In a majority of cases salt levels in food have increased since 2010
In a majority of cases salt levels in food have increased since 2010

Salt levels in everyday foods have soared in recent years, research reveals

Manufacturers accused of exploiting voluntary regulation system to increase salt levels in items like soup and ready meals

Katie Grant
Tuesday 01 March 2016 01:13
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Supermarkets and food manufacturers have been accused of exploiting the Government’s shift to a system of voluntary regulation to increase salt levels in many popular products.

Campaigners are demanding “urgent action” from ministers as new research shows the levels of salt in many everyday items such as soup, cheddar cheese and ready meals have shot up in recent years.

In many cases salt levels have increased since 2010, when then Health Secretary Andrew Lansley removed responsibility for salt reduction from the Food Standards Agency (FSA) and handed it back to the food industry. Under the so-called Responsibility Deal, firms signed up to a voluntary code to cut salt in food.

Research from Consensus Action on Salt and Health (Cash), published on Tuesday, found 55 per cent of 45 tinned tomato soups tested in 2016 contained the same amount of salt or more than in 2010. With 3.5g salt per 400g can, Baxters vegetarian Italian tomato and basil, contains more salt than a McDonald’s Big Mac and large fries, the research found.

Levels of salt in Sainsbury’s Basics cottage pie have shot up by 186 per cent, from 0.5g to 1.43g per 300g serving, and the amount of salt in Morrisons medium cheddar has increased by 13 per cent from 1.6g per 100g to 1.8g per 100g.

Foods with big increases

Examples of soups with the biggest salt increases since 2010

  • Tesco Everyday Value Tomato Soup (50 per cent increase from 0.4g/100g to 0.6g/100g)
  • Baxters Favourites Cream of Tomato (40 per cent increase from 0.5g/100g to 0.7g/100g)
  • Sainsbury’s Basics Cream of Tomato Soup (25 per cent increase from 0.48g/100g to 0.6g/100g) 

Cheeses with the largest salt increases since 2012

  • Sainsbury’s Lighter Mature British Cheese (increased  16 per cent from 1.7g/100g to 1.98g/100g)
  • Morrisons Medium Cheddar (increased 13 per cent from 1.6g/100g to 1.8g/100g)

Ready meals with the biggest increases in salt content since 2007

  • Sainsbury’s Basics Cottage Pie 300g (increased 186 per cent from 0.5g to 1.43g per 300g serving) 
  • The Co-operative  Truly Irresistible Cottage  Pie 400g (increased 93 per cent from 1.5g to 2.9g per 400g)

Source: Surveys by Consensus Action on Salt  and Health (Cash) in 2016, 2012, 2011, 2010, 2007, 2006 and 2004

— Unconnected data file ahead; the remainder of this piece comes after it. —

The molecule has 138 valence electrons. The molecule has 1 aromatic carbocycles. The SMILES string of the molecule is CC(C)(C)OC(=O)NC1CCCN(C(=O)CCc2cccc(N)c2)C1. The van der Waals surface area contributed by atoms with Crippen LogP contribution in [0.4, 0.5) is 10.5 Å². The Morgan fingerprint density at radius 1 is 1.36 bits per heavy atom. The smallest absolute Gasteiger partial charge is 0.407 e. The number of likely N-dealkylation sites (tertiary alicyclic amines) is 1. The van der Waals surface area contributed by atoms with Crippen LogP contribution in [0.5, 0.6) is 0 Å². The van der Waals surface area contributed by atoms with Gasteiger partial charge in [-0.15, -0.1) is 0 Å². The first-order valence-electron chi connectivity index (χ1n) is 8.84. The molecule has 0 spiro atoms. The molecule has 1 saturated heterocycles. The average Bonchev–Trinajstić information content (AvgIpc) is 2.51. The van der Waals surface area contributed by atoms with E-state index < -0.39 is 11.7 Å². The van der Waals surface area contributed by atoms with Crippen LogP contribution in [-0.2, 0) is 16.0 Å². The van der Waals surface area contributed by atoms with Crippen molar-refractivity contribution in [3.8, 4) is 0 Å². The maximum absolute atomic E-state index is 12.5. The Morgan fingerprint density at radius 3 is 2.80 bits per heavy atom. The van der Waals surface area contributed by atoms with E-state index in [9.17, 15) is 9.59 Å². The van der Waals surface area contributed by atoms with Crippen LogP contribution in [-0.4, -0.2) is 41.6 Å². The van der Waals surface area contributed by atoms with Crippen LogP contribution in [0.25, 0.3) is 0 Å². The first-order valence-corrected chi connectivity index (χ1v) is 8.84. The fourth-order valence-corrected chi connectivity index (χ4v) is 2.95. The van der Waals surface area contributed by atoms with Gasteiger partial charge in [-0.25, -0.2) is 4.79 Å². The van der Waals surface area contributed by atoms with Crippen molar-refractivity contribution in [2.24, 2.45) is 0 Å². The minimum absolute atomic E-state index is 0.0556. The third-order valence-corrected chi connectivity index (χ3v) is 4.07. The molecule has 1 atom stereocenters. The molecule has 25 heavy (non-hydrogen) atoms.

“It is a tragedy for public health that the coalition government in 2010 seized responsibility for nutrition from the FSA to the Department of Health where they made the food industry responsible for policing themselves,” said Graham MacGregor, professor of cardiovascular medicine at Queen Mary University of London and chairman of Cash. “Unsurprisingly, this has failed and has resulted in many thousands of unnecessary deaths from strokes and heart disease.

“It’s imperative that responsibility for nutrition be handed back to an independent agency where it is not affected by changes in g overnment, ministers, political lobbying and pressure from the food industry,” Mr MacGregor added.

Cash argues that the FSA’s previous salt reduction programme was a globally recognised success, with strict monitoring of the food industry resulting in the prevention of 9,000 deaths a year.

The campaign group’s call for tighter regulation was backed by the Faculty of Public Health. A spokesman for the standard-setting body said: “FPH withdrew from the Responsibility Deal because we felt that there was little evidence that it was improving people’s health more quickly and more effectively than legislative and regulatory measures.”

Supermarkets defended their commitment to salt reduction. A spokeswoman for Sainsbury’s said: “Salt reduction is an important part of our ongoing programme of reformulation and all the products referenced meet the Government’s 2017 salt targets, with the exception of Sainsbury’s cornflakes – which are being redeveloped.

Janet Taylor, diet and health manager at Co-op Food, said: “Some 87 per cent of our own brand products already meet the 2017 salt targets and we are working hard to increase this figure.”

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